Canada bans imports of handguns

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TORONTO — The Canadian government will ban importing handguns into the country, officials said Friday, the latest in a series of gun control measures under Liberal Prime Minister Justin Trudeau.

Since the vast majority of handguns in Canada are imported, the ban effectively caps the number of these guns already in the country at current levels without outright banning them.

The decision, announced by Public Security Minister Marco Mendicino and Foreign Affairs Minister Mélanie Joly, follows a bill introduced by the government in May to implement a “national freeze” on the purchase, importation, sale and transfer of handguns.

The regulatory measure announced on Friday allows the government to impose the freeze without waiting for Parliament, which is in summer recess until September, to pass the legislation. It is expected to come into effect in two weeks, narrowing the window for gun shops to hoard goods.

Local media have reported that handgun sales have skyrocketed since the Trudeau government announced the freeze, prompting some lawmakers to worry about a run on handguns from legal gun owners seeking supplies before the legislation is passed.

Canadian Prime Minister Justin Trudeau announced new gun control legislation on May 30 that would put a “national freeze” on the import, purchase or sale of handguns. (Video: Reuters)

Gun control has broad support here. But critics say the focus on limiting handgun ownership unfairly targets law-abiding owners while doing little to eradicate the root problem: guns smuggled through the border.

Toronto’s police chief said in November that about 80% of firearms implicated in gun violence in Canada’s most populous city came from the United States, which he said has a strong gun culture fire, making it a “very difficult” problem to solve.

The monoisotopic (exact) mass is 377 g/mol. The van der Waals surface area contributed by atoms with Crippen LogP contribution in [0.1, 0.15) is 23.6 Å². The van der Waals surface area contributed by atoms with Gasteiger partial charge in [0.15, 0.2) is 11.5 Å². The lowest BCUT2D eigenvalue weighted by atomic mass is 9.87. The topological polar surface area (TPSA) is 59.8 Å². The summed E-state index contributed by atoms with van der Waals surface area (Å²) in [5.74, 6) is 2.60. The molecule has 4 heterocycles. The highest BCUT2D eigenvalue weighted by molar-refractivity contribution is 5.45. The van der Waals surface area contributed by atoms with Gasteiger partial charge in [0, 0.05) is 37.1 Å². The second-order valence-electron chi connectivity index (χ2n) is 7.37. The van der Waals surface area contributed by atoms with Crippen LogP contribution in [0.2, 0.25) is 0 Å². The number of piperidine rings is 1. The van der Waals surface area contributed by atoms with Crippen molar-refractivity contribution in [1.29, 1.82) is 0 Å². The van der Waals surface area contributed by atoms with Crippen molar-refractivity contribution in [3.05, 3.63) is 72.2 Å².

Canada pledges to ‘freeze’ handgun sales and buy back assault weapons

“The biggest problem we have in the city is the volume of guns coming across the border,” Chief James Ramer said.

Legislation introduced in May, known as C-21, also includes “red flag” laws that would allow judges to temporarily remove firearms from people deemed a danger to themselves or others, the withdrawal of firearms licenses from people who have committed acts of domestic violence and tougher penalties for smuggling and trafficking of weapons.

Both the legislation and the ban include exemptions for those, such as armed security guards, who hold transport clearance as part of their job, those who hold transport clearance for protection, and athletes and coaches. high-level sports shooting authorized.

Canada imported more than $28.2 million worth of revolvers and pistols in 2021, according to government data, with nearly two-thirds of that volume coming from the United States. Total imports were up 7.7% from a year earlier, but down from a recent high of $34.7 million in 2018.

Canadian trauma surgeons have called for gun control. Weapon groups had an NRA-style response.